MIME-Version: 1.0 Content-Location: file:///C:/905254C8/Vo 23 alcoholwebarch.htm Content-Transfer-Encoding: quoted-printable Content-Type: text/html; charset="windows-1252" B-CASA (Brookline Coalition Against Substance Abuse)

B-CASA (Brookline Coalition Against Substan= ce Abuse)

B-PEN (Brookline Parent Education Network)<= /b>



Vol. 2= 3, SPRING 2010

The Brooklin= e Coalition Against Substance Abuse (B-CASA) is an organization of parents, students, educators, health professionals, and community members dedicated to addressing the prevalence of teen alcohol/drug use and associated high-ri= sk behaviors.









*Roughly 40% of Brookline teens admit to drinking alcohol within the last 30 days.


*Alcohol not only lowers inhibitions, it can impair parts of the brain that cont= rol motor coordination, impulse control, memory, and judgment/decision making, luring t= he vulnerable teen brain into risky behavior.


*Alcohol use by teens is= a strong predictor of both sexual activity and unprotected sex.


*According to a survey of last year’s Brookline High School freshmen, their top source of alcohol is from unsuspecting parents without their permission.


*Though they are not legally old enough to drink, yo= ung adults aged 18-20 have the highest rate of alcohol dependence in the U.S.=




Alcohol Awareness Month

Prevention: Teens and Alcohol Access


Basic Tips and Strategies


BHS Teens on Drinking and Driving=


Underage Drinking: Understanding the Law


Social Host Laws Put Responsibility on Parents


B-PEN (Brookline Parent Education Network) Launches New Website


B-CASA website


= Local Support Services/Resources

1200 Concert Rocks


April is Alcohol Awareness Month, an annual public awareness campaign that encourages local communities to focus on alcoholism and alcohol-related i= ssues, including the pervasive problem of underage drinking, which includes near= ly 11 million American teens today. The campaign calls for parents, school, communities and organizations to take= a stand against a problem costing the U.S. nearly $200 billion a year. Acro= ss the country, communities are hosting a variety of events and initiatives = that call attention to the issue of underage drinking’s impact on public safet= y as well as the often devastating effects alcohol can have on the development= of the growing body.


In Brookline, BHS Peer Leaders work with B-CASA (Bro= okline Coalition Against Substance Abuse) and B-PEN (Brookline Parent Education Network) to raise awareness of the dangers of underage drinking with a variety of projects targeting both students and their parents. A current initiative strives to alert parents to the different ways in which studen= ts obtain access to alcohol, often from their own homes without parental knowledge or approval. Read on…





The corner liquor store isn't the only place where t= eens get alcohol—many times they get it at home. According to a survey of last year’s Brookline High School freshmen, their top source of alcohol is from unsuspecting parents without their permission. Factors that contribu= te to underage access in the home include unlocked liquor cabinets and wine cellars, beer in the fridge and alcohol at family events. It's important = for parents to be aware that alcohol availability in the home can contribute = to underage drinking. Here are steps to help parents make alcohol-safe choic= es for their children:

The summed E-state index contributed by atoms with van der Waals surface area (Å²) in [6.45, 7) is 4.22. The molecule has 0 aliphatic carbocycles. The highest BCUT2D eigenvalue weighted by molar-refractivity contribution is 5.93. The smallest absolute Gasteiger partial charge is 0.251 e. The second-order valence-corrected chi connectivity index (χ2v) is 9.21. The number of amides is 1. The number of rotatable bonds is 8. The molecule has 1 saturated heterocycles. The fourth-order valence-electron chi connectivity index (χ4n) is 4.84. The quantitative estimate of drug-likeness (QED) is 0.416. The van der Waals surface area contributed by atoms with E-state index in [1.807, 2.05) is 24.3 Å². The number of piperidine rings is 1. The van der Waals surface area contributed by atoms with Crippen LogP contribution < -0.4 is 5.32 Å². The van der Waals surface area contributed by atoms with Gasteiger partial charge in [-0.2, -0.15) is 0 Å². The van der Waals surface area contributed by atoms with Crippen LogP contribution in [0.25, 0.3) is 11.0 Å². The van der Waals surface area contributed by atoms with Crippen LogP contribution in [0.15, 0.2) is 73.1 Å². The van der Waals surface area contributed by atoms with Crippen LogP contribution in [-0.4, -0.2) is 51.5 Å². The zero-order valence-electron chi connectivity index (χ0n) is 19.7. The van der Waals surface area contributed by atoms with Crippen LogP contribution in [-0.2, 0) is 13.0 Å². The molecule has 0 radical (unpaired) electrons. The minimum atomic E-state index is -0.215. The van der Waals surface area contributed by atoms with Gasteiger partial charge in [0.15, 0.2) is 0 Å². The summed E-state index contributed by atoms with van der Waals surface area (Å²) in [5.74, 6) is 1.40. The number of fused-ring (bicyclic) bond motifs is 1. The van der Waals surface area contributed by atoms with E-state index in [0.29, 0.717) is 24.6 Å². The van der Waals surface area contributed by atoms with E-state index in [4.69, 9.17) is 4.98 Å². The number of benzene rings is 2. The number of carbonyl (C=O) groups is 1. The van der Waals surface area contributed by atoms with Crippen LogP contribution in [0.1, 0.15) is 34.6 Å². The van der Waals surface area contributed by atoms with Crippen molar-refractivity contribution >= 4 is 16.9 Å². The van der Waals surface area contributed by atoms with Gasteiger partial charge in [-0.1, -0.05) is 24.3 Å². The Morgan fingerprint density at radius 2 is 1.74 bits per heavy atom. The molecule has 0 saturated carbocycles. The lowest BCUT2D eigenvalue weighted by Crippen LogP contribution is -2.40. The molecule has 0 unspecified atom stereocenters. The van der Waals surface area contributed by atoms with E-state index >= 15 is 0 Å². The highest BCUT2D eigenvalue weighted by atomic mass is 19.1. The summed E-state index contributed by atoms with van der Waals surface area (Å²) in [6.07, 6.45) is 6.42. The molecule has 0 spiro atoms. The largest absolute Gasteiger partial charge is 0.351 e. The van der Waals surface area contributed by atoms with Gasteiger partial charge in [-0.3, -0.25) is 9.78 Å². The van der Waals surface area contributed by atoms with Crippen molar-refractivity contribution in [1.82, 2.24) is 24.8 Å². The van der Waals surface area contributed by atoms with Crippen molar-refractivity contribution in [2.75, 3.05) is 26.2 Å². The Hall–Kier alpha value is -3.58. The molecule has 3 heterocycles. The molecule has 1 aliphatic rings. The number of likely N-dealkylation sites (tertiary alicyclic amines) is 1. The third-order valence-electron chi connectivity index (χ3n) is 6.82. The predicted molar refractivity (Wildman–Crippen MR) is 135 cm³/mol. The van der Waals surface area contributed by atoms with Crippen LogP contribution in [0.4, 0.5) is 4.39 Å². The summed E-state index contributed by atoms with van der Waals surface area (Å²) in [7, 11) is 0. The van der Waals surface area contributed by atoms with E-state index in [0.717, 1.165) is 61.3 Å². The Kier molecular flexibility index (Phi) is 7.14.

At Home:

1. Be a role model – parents establish the fam= ily norm on alcohol use and alcohol-related expectations for their children. = Be aware of the choices you make and how they can impact your child.

2. Availability – reducing teens' access to al= cohol is important and should be part of a parent's approach to keep alcohol fr= om their children. There are laws, such as social host liability, that hold people liable for providing alcohol to underage youth who are not their o= wn children.

3. Consider an alcohol-free home – the simples= t way to prevent young people from accessing alcohol in the home is to not stor= e it in the home.


Away From Home:

4. Alcohol providers – ask older siblings or o= ther young adults where local teens may be obtaining alcohol. If they are purchasing the alcohol themselves, try to identify the retailers and repo= rt them to local police.

5. Build alliances – to ensure that your child doesn't end up in an environment where alcohol is readily available, know your child's friends and their parents. Don't assume anything—ask o= ther families if they allow young people to drink in their homes.


(Excerpted from = The Marin Institute Newsletter.)


The teenage brain is still developing, which makes underage alcohol use a serious issue with potentially devastating consequences. Each year approximately 5,000 young people under the age of= 21 die as a result of underage drinking, more than all illegal drugs combine= d. Many kids start drinking in middle school -- one out of two 8th graders h= as already tried alcohol. However, research shows that when parents talk to their kids about alcohol, and send a clear message about the risks involv= ed, kids are less likely to abuse alcohol and engage in unsafe behaviors. For some specific information to help talk to your teen about alcohol use, ch= eck out our Tip Sheet of facts and strat= egies.